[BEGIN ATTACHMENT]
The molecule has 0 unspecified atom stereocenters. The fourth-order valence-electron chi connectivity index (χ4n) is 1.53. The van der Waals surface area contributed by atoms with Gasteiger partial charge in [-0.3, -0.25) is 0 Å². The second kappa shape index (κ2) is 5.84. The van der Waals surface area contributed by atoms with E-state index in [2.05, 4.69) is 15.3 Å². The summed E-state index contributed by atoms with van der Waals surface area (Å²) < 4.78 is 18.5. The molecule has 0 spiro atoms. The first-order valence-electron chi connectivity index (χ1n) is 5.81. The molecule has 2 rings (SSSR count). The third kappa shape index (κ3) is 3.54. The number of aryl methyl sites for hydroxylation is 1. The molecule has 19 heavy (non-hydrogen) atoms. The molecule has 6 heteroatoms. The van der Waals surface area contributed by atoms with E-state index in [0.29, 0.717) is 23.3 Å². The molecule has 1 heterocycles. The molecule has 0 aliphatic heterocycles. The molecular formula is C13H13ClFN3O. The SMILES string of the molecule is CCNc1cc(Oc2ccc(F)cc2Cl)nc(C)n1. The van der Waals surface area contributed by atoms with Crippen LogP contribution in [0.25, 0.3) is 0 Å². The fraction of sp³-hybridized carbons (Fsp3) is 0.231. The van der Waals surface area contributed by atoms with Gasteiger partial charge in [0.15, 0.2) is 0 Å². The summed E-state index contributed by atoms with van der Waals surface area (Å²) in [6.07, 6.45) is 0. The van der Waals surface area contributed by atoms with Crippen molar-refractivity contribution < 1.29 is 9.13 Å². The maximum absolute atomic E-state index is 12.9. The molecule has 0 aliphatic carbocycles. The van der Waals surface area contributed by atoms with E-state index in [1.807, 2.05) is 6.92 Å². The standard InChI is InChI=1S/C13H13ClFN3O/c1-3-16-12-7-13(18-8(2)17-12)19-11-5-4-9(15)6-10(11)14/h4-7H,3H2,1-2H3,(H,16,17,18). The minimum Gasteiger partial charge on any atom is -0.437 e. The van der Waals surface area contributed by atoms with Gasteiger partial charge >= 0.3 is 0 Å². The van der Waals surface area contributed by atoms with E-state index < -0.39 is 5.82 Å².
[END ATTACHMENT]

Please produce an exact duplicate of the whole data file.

The molecule has 0 unspecified atom stereocenters. The fourth-order valence-electron chi connectivity index (χ4n) is 1.53. The van der Waals surface area contributed by atoms with Gasteiger partial charge in [-0.3, -0.25) is 0 Å². The second kappa shape index (κ2) is 5.84. The van der Waals surface area contributed by atoms with E-state index in [2.05, 4.69) is 15.3 Å². The summed E-state index contributed by atoms with van der Waals surface area (Å²) < 4.78 is 18.5. The molecule has 0 spiro atoms. The first-order valence-electron chi connectivity index (χ1n) is 5.81. The molecule has 2 rings (SSSR count). The third kappa shape index (κ3) is 3.54. The number of aryl methyl sites for hydroxylation is 1. The molecule has 19 heavy (non-hydrogen) atoms. The molecule has 6 heteroatoms. The van der Waals surface area contributed by atoms with E-state index in [0.29, 0.717) is 23.3 Å². The molecule has 1 heterocycles. The molecule has 0 aliphatic heterocycles. The molecular formula is C13H13ClFN3O. The SMILES string of the molecule is CCNc1cc(Oc2ccc(F)cc2Cl)nc(C)n1. The van der Waals surface area contributed by atoms with Crippen LogP contribution in [0.25, 0.3) is 0 Å². The fraction of sp³-hybridized carbons (Fsp3) is 0.231. The van der Waals surface area contributed by atoms with Gasteiger partial charge in [0.15, 0.2) is 0 Å². The summed E-state index contributed by atoms with van der Waals surface area (Å²) in [6.07, 6.45) is 0. The van der Waals surface area contributed by atoms with Crippen molar-refractivity contribution < 1.29 is 9.13 Å². The maximum absolute atomic E-state index is 12.9. The molecule has 0 aliphatic carbocycles. The van der Waals surface area contributed by atoms with E-state index in [1.807, 2.05) is 6.92 Å². The standard InChI is InChI=1S/C13H13ClFN3O/c1-3-16-12-7-13(18-8(2)17-12)19-11-5-4-9(15)6-10(11)14/h4-7H,3H2,1-2H3,(H,16,17,18). The minimum Gasteiger partial charge on any atom is -0.437 e. The van der Waals surface area contributed by atoms with Gasteiger partial charge >= 0.3 is 0 Å². The van der Waals surface area contributed by atoms with E-state index < -0.39 is 5.82 Å².